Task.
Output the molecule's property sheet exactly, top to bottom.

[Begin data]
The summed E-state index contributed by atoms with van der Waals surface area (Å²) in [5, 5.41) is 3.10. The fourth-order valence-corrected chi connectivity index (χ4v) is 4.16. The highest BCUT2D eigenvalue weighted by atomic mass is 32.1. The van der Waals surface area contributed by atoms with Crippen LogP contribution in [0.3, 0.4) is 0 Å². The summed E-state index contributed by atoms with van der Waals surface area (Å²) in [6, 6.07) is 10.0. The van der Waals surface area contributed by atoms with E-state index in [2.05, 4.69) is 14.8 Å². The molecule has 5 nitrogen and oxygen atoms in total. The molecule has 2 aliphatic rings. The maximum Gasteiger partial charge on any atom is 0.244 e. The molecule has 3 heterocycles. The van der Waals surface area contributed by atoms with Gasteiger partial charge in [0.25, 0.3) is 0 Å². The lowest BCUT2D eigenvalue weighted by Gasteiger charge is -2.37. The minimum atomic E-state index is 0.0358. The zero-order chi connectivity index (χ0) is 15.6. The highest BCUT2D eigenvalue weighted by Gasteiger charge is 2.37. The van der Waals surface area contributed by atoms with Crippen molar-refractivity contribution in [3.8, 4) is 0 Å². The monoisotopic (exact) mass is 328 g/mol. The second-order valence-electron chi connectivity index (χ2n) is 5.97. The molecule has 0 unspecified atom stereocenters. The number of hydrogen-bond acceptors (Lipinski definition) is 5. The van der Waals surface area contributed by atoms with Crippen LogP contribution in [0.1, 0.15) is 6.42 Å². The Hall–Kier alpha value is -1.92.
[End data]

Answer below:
The summed E-state index contributed by atoms with van der Waals surface area (Å²) in [5, 5.41) is 3.10. The fourth-order valence-corrected chi connectivity index (χ4v) is 4.16. The highest BCUT2D eigenvalue weighted by atomic mass is 32.1. The van der Waals surface area contributed by atoms with Crippen LogP contribution in [0.3, 0.4) is 0 Å². The summed E-state index contributed by atoms with van der Waals surface area (Å²) in [6, 6.07) is 10.0. The van der Waals surface area contributed by atoms with E-state index in [2.05, 4.69) is 14.8 Å². The molecule has 5 nitrogen and oxygen atoms in total. The molecule has 2 aliphatic rings. The maximum Gasteiger partial charge on any atom is 0.244 e. The molecule has 3 heterocycles. The van der Waals surface area contributed by atoms with Gasteiger partial charge in [0.25, 0.3) is 0 Å². The lowest BCUT2D eigenvalue weighted by Gasteiger charge is -2.37. The minimum atomic E-state index is 0.0358. The zero-order chi connectivity index (χ0) is 15.6. The highest BCUT2D eigenvalue weighted by Gasteiger charge is 2.37. The van der Waals surface area contributed by atoms with Crippen molar-refractivity contribution in [3.8, 4) is 0 Å². The monoisotopic (exact) mass is 328 g/mol. The second-order valence-electron chi connectivity index (χ2n) is 5.97. The molecule has 0 unspecified atom stereocenters. The number of hydrogen-bond acceptors (Lipinski definition) is 5. The van der Waals surface area contributed by atoms with Crippen LogP contribution in [0.1, 0.15) is 6.42 Å². The Hall–Kier alpha value is -1.92.